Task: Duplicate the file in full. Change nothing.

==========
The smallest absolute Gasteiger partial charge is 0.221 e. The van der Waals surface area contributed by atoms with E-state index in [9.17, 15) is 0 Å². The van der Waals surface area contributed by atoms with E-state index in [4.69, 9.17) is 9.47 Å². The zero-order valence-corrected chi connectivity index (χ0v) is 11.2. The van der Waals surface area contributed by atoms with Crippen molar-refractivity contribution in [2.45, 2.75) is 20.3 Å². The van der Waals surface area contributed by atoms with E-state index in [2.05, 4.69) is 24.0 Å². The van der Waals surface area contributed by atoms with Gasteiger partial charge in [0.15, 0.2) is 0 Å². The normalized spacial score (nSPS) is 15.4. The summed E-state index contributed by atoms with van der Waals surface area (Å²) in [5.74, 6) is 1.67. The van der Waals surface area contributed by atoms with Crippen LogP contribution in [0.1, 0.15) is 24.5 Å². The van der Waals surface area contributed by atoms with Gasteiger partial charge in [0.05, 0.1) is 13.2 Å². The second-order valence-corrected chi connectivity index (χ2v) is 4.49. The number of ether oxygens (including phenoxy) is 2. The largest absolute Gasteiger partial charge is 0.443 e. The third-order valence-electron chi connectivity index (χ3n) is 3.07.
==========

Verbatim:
The smallest absolute Gasteiger partial charge is 0.221 e. The van der Waals surface area contributed by atoms with E-state index in [9.17, 15) is 0 Å². The van der Waals surface area contributed by atoms with E-state index in [4.69, 9.17) is 9.47 Å². The zero-order valence-corrected chi connectivity index (χ0v) is 11.2. The van der Waals surface area contributed by atoms with Crippen molar-refractivity contribution in [2.45, 2.75) is 20.3 Å². The van der Waals surface area contributed by atoms with E-state index in [2.05, 4.69) is 24.0 Å². The van der Waals surface area contributed by atoms with Gasteiger partial charge in [0.15, 0.2) is 0 Å². The normalized spacial score (nSPS) is 15.4. The summed E-state index contributed by atoms with van der Waals surface area (Å²) in [5.74, 6) is 1.67. The van der Waals surface area contributed by atoms with Crippen LogP contribution in [0.1, 0.15) is 24.5 Å². The van der Waals surface area contributed by atoms with Gasteiger partial charge in [0.05, 0.1) is 13.2 Å². The second-order valence-corrected chi connectivity index (χ2v) is 4.49. The number of ether oxygens (including phenoxy) is 2. The largest absolute Gasteiger partial charge is 0.443 e. The third-order valence-electron chi connectivity index (χ3n) is 3.07.